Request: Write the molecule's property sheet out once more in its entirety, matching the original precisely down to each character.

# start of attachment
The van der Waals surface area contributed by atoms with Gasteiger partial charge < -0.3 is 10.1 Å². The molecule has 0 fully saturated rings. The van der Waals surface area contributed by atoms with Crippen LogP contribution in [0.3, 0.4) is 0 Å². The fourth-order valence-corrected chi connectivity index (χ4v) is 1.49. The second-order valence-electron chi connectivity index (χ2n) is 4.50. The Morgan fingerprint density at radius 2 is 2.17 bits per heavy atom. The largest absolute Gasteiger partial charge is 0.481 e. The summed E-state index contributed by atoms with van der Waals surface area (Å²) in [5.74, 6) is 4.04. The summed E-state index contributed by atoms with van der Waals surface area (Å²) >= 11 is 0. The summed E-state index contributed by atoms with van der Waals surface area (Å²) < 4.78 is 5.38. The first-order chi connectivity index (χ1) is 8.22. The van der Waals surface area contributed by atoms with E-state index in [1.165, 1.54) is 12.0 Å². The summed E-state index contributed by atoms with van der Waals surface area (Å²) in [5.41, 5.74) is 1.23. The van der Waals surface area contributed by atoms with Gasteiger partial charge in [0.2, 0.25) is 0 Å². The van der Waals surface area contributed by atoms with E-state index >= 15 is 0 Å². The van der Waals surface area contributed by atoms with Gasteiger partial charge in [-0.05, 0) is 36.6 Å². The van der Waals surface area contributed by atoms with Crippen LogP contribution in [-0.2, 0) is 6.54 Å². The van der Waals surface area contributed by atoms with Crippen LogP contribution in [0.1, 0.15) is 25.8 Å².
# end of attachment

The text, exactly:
The van der Waals surface area contributed by atoms with Gasteiger partial charge < -0.3 is 10.1 Å². The molecule has 0 fully saturated rings. The van der Waals surface area contributed by atoms with Crippen LogP contribution in [0.3, 0.4) is 0 Å². The fourth-order valence-corrected chi connectivity index (χ4v) is 1.49. The second-order valence-electron chi connectivity index (χ2n) is 4.50. The Morgan fingerprint density at radius 2 is 2.17 bits per heavy atom. The largest absolute Gasteiger partial charge is 0.481 e. The summed E-state index contributed by atoms with van der Waals surface area (Å²) in [5.74, 6) is 4.04. The summed E-state index contributed by atoms with van der Waals surface area (Å²) >= 11 is 0. The summed E-state index contributed by atoms with van der Waals surface area (Å²) < 4.78 is 5.38. The first-order chi connectivity index (χ1) is 8.22. The van der Waals surface area contributed by atoms with E-state index in [1.165, 1.54) is 12.0 Å². The summed E-state index contributed by atoms with van der Waals surface area (Å²) in [5.41, 5.74) is 1.23. The van der Waals surface area contributed by atoms with Gasteiger partial charge in [0.2, 0.25) is 0 Å². The van der Waals surface area contributed by atoms with E-state index >= 15 is 0 Å². The van der Waals surface area contributed by atoms with Gasteiger partial charge in [-0.05, 0) is 36.6 Å². The van der Waals surface area contributed by atoms with Crippen LogP contribution in [-0.2, 0) is 6.54 Å². The van der Waals surface area contributed by atoms with Crippen LogP contribution in [0.1, 0.15) is 25.8 Å².